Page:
- WASHINGTON (Reuters) - The rich are getting not just richer but healthier,
too, while the poor are getting more than their fair share of illnesses
in the United States, the government said Thursday. Researchers who helped
put together the government's annual report card on the state of the nation's
health said they were struck by how strongly health, income and education
are linked in this country, despite efforts to give everyone the same shot
at a healthy life. ``We might be able to do a better job,'' Elsie Pamuck,
a health researcher at the National Center for Health Statistics (NCHS),
who helped write the report, said in a telephone interview. ``What we see
is this overall picture of how important your socioeconomic status is,
measured by either education or income,'' she added. ``What I think is
very striking about this report is just how pervasive this is and how it
cuts across a whole range of health behaviors.''
- Despite years spent trying to iron out
inequalities, the report finds that life is still not fair in the United
States. Rich people are much more likely than anyone else to enjoy good
health. And the rich are getting richer. ``Income inequality in the United
States increased between 1970 and 1996. The growth in inequality was due
primarily to larger increases in income among high-income than low-income
households,'' the report, more than 400 pages thick, says. The top 20 percent
of earners made 22 percent more during that time, while most people earned
only between 5 and 7 percent more.
- ``Children under 18 years of age were
40 percent more likely to live in poverty than was the population as a
whole in 1996,'' the report said. This was especially true if a single
mother headed the household. And minorities are still the poorest group.
``On the whole, black persons and Hispanic persons had a poverty rate about
3.3 times that of non-Hispanic white persons,'' it said. There is plenty
of good news in the report. Heart disease and cancer. the two biggest killers
of Americans, are declining in all groups.
- ``Life expectancy is at an all-time high,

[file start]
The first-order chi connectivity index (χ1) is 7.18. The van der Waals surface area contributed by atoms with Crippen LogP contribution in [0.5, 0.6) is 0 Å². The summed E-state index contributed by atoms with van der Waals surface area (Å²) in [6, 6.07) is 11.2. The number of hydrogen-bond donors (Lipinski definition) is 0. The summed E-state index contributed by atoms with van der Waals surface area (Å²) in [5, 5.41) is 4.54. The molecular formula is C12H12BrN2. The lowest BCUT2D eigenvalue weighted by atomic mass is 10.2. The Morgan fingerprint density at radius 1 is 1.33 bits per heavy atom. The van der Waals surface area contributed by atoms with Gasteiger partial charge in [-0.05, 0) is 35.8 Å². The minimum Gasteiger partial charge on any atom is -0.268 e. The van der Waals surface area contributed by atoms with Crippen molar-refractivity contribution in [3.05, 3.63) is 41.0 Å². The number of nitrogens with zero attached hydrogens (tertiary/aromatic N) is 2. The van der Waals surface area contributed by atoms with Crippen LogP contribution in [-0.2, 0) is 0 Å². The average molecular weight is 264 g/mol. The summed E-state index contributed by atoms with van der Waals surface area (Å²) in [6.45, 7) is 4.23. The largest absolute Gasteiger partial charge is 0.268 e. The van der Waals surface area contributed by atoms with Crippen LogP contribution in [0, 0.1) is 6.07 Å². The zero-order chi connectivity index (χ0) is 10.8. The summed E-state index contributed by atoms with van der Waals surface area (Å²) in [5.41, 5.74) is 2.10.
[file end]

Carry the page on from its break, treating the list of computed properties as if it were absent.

infant mortality is at an all-time low,'' Pamuck added. ``We have seen
significant declines in recent years in the main causes of death, in heart
disease and in cancer, from HIV and from gun-related violence.'' Life expectancy
at birth for someone born in 1900 was 47.3 years. Someone born in 1996
can expect to live to be 76.1 years old, as compared to 75.8 in 1995 and
75.5 for someone born in 1993.
- Someone who was 65 in 1996 can expect
to live another 17.5 years, up from 17.4 in 1995 and 11.9 in 1900. But
income still affects this expectation greatly. ``During 1979-89 white men
who were 45 years of age and who had family income of at least $25,000
could expect to live 6.6 years longer than men with family income less
than $10,000 (33.9 years compared with 27.3 years),'' the report said.
``This is the first time a lot of this information has been pulled together
and examined in a fairly systematic way,'' Pamuck said.
- She said the Public Health Service might
need to stop looking at health in a piecemeal way -- for instance how to
fight high blood pressure or how to persuade people to stop smoking --
and look at ways of improving health overall. ``As long as we approach
it in a piecemeal fashion we are sort of battling the tide,'' she said.
``Maybe there are better and more comprehensive ways to approach it and
I really don't think we've had that dialogue in this country.''